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Mystics win fourth straight, beat Sky 81-74

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USA Today Sports Images

Mystics win fourth straight, beat Sky 81-74

 In their second victory against the Chicago Sky this season, Elena Delle Donne dominated once again.

In 33 minutes of play, the star forward racked up 22 points, seven rebounds and 9 of 15 field goals against her former team. She led the Mystics in points and rebounds. 

Tianna Hawkins brought a spark off the bench, tallying 15 points, four rebounds, six of ten field goals and a +11 differential in just 18 minutes of play. 

The Mystics won all four games on this road trip, tying their season-high win streak from earlier this season. Washington is now 8-3 as they head home to host the Connecticut Sun, who just snapped a seven-game win streak.

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Free Agency Bracket: Joonas Donskoi vs. Carl Gunnarsson

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NBC Sports Washington

Free Agency Bracket: Joonas Donskoi vs. Carl Gunnarsson

It is almost time for NHL free agency to begin and the Capitals certainly have needs to fill and a limited budget. Who would be the best fit? Who would be the best free agent target for Washington to pursue? That’s what NBC Sports Washington wants to find out!

Our experts got together and made a bracket of the 16 best free agent fits. The bracket is divided into four regions: Third line forward, fourth line forward, depth defenseman and Caps’ free agent. Now we want you to tell us who you want to see rocking the red next year!

Every weekday we will match two free agents up against one another and present a case for each player. Then you get to vote and decide who advances!

Check out today’s semifinal matchup:

Joonas Donskoi vs. Carl Gunnarsson

2018-19 stats

Joonas Donskoi (27 years old): 80 games played for the San Jose Sharks, 14 goals, 23 assists, 37 points, 13:25 TOI

Playoffs: 12 games played for the San Jose Sharks, 1 goal, 2 assists, 3 points, 12:26 TOI

Carl Gunnarsson (32 years old): 25 games played with the St. Louis Blues, 3 goals, 4 assists, 7 points, 15:15 TOI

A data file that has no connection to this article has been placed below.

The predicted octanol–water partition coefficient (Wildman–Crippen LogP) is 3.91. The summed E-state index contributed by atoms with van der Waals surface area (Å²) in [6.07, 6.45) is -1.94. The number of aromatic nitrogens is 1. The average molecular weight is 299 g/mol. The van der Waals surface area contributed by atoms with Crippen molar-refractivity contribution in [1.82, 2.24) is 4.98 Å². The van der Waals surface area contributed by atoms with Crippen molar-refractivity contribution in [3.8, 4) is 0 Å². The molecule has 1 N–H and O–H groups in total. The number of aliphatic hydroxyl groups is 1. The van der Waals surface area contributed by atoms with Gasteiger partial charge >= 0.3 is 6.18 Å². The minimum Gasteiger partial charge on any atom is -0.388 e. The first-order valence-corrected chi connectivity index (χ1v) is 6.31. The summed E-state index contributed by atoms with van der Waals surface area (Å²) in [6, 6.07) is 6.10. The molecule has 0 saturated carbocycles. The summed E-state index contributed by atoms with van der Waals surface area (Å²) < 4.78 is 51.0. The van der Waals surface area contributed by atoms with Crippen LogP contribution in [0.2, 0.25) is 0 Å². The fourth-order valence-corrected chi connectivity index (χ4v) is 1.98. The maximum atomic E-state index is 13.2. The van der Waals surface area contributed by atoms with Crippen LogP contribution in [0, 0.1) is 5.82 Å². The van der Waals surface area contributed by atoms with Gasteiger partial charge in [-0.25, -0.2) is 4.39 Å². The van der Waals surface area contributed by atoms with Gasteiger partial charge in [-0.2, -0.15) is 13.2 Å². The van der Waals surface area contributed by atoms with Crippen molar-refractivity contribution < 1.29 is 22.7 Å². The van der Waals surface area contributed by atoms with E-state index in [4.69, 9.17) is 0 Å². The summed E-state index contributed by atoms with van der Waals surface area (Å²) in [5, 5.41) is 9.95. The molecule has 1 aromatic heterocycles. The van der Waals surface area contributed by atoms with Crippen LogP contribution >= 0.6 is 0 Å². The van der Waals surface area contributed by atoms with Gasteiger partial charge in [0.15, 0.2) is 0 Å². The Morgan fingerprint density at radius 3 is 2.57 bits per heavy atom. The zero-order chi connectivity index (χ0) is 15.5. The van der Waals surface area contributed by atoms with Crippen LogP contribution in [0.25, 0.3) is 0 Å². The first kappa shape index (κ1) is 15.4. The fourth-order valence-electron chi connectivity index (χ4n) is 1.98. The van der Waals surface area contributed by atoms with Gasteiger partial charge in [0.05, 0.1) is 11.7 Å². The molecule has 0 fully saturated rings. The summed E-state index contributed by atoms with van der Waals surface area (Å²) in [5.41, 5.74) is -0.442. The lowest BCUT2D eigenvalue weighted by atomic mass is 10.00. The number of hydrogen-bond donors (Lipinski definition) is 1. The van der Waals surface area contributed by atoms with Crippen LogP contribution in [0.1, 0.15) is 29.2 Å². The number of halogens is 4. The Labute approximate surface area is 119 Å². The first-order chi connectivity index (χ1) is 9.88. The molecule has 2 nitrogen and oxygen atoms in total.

Playoffs: 19 games played with the St. Louis Blues, 1 goal, 2 assists, 3 points, 14:57 TOI, won Stanley Cup

Hockey-Graph contract projections 

Joonas Donskoi: 3 years, $2,847,521 cap hit

Carl Gunnarsson: 1 year, $731,159 cap hit

The case for Joonas Donskoi

Maybe Andre Burakovsky’s qualifying offer of $3.25 million means he’s back with the Capitals for another year. But it doesn’t preclude a trade and in Donskoi you’d have a similar option at a cheaper price, which matters if you only have $9.2 million in cap space left for now.

Donskoi made the offense better in San Jose in whatever role he was asked to play. He can go up and down the lineup and had a consistency to his game that Burakovsky at times lacks. Donskoi’s stats may not always reflect that, but making his teammates around him better is a valuable asset. Either way, depth scoring is important and a priority for the Capitals. 

Donskoi has every bit the Stanley Cup playoff experience as Burakovsky does if that matters to you. Donskoi has nine goals and 12 assists in 50 playoff games and Burakovsky has nine goals and nine assists in 56 playoff games. Not much to chose between the team except Donskoi would be cheaper if Washington decided to trade Burakovsky. 

The case for Carl Gunnarsson

The Caps will need a No. 6/7 defenseman after Brooks Orpik retired on Tuesday. Yes, they gave a qualifying offer to RFA defenseman Christian Djoos and they have Jonas Siegenthaler under contract, too. Both are natural left side defensemen. Going with the kids is an option. But both of them? That becomes problematic when someone gets hurt in your top two pairings and players have to bump up. 

Gunnarsson was the hero of the “Boston Pee Party” when he scored the overtime winner in Game 2 of the Stanley Cup Final after declaring to head coach Craig Berube at the urinal he just needed one more opportunity. Gunnarsson had just seven points in the regular season so no one should expect a ton of offense, but the point is he delivered when it mattered most.

When he is not playing the overtime hero, he is a third-pairing, stay at home defenseman who can play on the penalty kill which is pretty much exactly what the Caps need in a depth defenseman.

Take a look at Gunnarsson’s contract projection. You can’t beat that price. Sure, those projections came out before he won the Stanley Cup, but even if his price goes up, it will not be significant. You’re tinkering at the margins of the roster here and championship experience matters. 

Who’s your pick? Vote here: